Keith W. Perkins

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Keith W. Perkins was a professor of Church History and Doctrine at Brigham Young University (BYU). He has written widely on the history of The Church of Jesus Christ of Latter-day Saints in the period when it was headquartered at Kirtland, Ohio and has also written articles on figures in the recording of the history of the Church, such as Andrew Jenson, whose work as a historian was the subject of Perkins' masters' thesis.[1] This thesis was prominent enough to be cited in Charles T. Morrissey's article We Call it Oral History which moved the accepted time of the origin of the term back from the late-1940s to the mid-1860s.[2]

Perkins was born in Phoenix, Arizona. He has a BA in History Education from Arizona State University and an MA and PhD from BYU in Church History and Doctrine. He was seminary principal at the LDS seminary adjacent to Granite High School in Salt Lake County, Utah and then instructor at the Tempe Institute of Religion (adjacent to the campus of Arizona State University) before joining the BYU faculty in 1975. During the mid-1980s as chair of the department of Church History and Doctrine Perkins developed the idea for special symposium to be held in various locations related to Church History. This was the beginning of the various publications in the LDS Church History in place x series, with New England, New York and Pennsylvania, Ohio, Missouri, Illinois, the Pacific and the United Kingdom having been some of the places featured over the years in the series.[3] He has also written articles on subjects such as the Joseph Smith Translation of the Bible.[4]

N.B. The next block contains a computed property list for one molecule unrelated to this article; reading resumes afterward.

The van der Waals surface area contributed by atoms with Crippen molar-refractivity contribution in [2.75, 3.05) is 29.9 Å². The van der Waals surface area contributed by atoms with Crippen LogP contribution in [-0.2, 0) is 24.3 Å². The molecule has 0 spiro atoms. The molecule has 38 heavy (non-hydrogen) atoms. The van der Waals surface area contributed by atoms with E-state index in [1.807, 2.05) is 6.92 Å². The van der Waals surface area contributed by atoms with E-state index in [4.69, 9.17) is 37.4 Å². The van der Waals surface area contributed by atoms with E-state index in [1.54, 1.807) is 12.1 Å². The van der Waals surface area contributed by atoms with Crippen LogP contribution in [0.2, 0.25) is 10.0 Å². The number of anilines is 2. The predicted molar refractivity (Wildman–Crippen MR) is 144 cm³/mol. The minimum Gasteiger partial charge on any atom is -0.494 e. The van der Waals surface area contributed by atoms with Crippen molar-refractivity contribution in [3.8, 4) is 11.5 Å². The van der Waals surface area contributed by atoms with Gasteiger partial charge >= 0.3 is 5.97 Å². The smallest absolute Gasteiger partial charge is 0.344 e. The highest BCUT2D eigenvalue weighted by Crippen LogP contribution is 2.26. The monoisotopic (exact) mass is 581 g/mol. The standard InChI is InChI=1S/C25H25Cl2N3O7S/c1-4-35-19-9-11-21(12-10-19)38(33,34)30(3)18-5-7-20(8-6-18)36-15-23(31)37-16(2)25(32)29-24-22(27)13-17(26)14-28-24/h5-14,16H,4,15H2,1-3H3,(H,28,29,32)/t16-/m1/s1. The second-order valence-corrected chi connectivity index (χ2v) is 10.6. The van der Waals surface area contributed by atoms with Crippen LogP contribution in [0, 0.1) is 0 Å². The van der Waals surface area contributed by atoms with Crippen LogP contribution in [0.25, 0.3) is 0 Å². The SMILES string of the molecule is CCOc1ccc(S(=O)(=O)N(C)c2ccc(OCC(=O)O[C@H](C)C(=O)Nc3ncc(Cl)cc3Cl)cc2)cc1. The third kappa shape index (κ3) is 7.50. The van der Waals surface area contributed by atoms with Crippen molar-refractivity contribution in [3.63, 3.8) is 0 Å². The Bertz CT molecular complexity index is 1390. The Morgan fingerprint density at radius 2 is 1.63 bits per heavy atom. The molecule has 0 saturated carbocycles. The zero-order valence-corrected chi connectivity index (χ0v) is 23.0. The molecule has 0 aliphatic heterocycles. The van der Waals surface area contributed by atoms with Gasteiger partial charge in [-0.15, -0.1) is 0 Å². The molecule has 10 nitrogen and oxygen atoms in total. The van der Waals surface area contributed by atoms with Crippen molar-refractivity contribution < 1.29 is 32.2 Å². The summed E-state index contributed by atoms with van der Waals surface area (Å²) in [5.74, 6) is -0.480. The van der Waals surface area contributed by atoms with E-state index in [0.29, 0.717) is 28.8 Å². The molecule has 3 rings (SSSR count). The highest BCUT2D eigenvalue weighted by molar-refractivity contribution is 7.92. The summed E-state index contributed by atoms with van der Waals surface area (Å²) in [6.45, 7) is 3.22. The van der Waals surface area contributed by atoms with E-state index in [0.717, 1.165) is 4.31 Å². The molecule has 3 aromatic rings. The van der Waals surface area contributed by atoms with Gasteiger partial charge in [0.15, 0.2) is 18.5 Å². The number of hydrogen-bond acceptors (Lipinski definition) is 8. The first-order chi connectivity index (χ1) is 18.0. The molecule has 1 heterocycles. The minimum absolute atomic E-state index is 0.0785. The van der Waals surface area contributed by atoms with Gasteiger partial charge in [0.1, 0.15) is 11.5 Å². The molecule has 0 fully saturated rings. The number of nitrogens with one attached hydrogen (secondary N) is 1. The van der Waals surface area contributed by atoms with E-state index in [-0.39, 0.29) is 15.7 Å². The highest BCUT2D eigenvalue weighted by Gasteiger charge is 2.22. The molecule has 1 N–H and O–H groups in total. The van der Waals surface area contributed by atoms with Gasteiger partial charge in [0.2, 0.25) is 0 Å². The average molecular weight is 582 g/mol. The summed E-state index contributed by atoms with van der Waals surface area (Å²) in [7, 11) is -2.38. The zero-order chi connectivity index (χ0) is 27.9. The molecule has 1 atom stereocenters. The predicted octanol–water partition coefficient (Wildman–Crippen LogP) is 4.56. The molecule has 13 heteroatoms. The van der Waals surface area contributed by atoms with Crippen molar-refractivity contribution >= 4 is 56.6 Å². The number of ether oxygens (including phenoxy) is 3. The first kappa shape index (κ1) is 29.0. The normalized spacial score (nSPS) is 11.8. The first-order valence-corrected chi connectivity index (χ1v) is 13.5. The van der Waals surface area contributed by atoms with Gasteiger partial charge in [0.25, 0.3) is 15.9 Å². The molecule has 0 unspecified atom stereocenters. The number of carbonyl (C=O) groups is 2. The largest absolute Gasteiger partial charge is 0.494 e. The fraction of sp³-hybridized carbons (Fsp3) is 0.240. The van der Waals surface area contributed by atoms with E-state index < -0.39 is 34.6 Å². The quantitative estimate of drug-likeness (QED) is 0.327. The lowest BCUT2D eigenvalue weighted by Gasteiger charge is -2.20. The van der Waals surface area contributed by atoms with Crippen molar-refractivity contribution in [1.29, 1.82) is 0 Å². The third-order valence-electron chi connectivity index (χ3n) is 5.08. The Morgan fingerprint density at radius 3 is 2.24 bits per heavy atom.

Among other works Perkins compiled with Milton V. Backman, Jr. Journals, Diaries, Biographies, Autobiographies and Letters of Some Early Mormons and Others Who Knew Joseph Smith, Jr. and/or His Contemporaries.[5] He edited with LaMar C. Barrett and Donald Q. Cannon the book Sacred Places: Ohio and Illinois published by Deseret Book in 2001. Perkins was also a co-author with Bruce A. Van Orden, David J. Whittaker, Truman G. Madsen, John W. Welch and James P. Bell of the book Book of Mormon Scholars.[6] Perkins also compiled a book entitled Marriage is Ordained of God which was a collection of talks on the subject by LDS general authorities.

Perkins and his wife, the former Vella Crowther, are the parents of four children. Perkins is a Latter-day Saint, and has worked with Ezra Taft Benson, Gordon B. Hinckley and Thomas S. Monson among others on developing the church's Visitors Center and other properties and programs in Kirtland. Among other callings in the LDS Church, Perkins has served as a bishop and a stake president.


  1. ^ database of Mormon historiography
  2. ^ Charles T. Morrissey. The Oral History Review, Vol. 8, (1980), pp. 20-48 Published by: Oxford University Press on behalf of the Oral History Association. Stable URL:
  3. ^ BYU Religious Educational Review, Winter 2010]
  4. ^ Monte S. Nyman and Robert L. Millet, ed., The Joseph Smith Translation. (Provo, Utah: Brigham Young University, Religious Studies Center, 1985), 237-249
  5. ^ main page of the Backman and Perkins database
  6. ^ listing for this book